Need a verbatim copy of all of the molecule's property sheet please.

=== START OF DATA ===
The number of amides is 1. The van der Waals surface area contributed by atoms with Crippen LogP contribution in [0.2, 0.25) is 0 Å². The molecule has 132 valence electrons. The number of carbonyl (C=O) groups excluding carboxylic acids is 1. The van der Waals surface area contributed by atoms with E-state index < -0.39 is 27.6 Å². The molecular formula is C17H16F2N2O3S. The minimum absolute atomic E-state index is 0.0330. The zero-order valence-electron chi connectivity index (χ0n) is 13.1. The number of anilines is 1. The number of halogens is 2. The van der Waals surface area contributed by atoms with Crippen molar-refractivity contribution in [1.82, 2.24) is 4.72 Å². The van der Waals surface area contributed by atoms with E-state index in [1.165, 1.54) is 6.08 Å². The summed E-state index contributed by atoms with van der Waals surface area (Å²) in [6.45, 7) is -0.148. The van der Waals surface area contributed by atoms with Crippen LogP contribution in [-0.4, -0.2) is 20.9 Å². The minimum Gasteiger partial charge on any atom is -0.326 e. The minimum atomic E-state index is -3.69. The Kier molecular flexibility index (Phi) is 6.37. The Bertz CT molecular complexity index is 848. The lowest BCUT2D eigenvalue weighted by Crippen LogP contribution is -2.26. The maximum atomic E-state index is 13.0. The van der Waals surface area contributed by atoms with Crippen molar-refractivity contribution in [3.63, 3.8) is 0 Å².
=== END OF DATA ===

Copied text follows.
The number of amides is 1. The van der Waals surface area contributed by atoms with Crippen LogP contribution in [0.2, 0.25) is 0 Å². The molecule has 132 valence electrons. The number of carbonyl (C=O) groups excluding carboxylic acids is 1. The van der Waals surface area contributed by atoms with E-state index < -0.39 is 27.6 Å². The molecular formula is C17H16F2N2O3S. The minimum absolute atomic E-state index is 0.0330. The zero-order valence-electron chi connectivity index (χ0n) is 13.1. The number of anilines is 1. The number of halogens is 2. The van der Waals surface area contributed by atoms with Crippen molar-refractivity contribution in [1.82, 2.24) is 4.72 Å². The van der Waals surface area contributed by atoms with E-state index in [1.165, 1.54) is 6.08 Å². The summed E-state index contributed by atoms with van der Waals surface area (Å²) in [6.45, 7) is -0.148. The van der Waals surface area contributed by atoms with Crippen LogP contribution in [-0.4, -0.2) is 20.9 Å². The minimum Gasteiger partial charge on any atom is -0.326 e. The minimum atomic E-state index is -3.69. The Kier molecular flexibility index (Phi) is 6.37. The Bertz CT molecular complexity index is 848. The lowest BCUT2D eigenvalue weighted by Crippen LogP contribution is -2.26. The maximum atomic E-state index is 13.0. The van der Waals surface area contributed by atoms with Crippen molar-refractivity contribution in [3.63, 3.8) is 0 Å².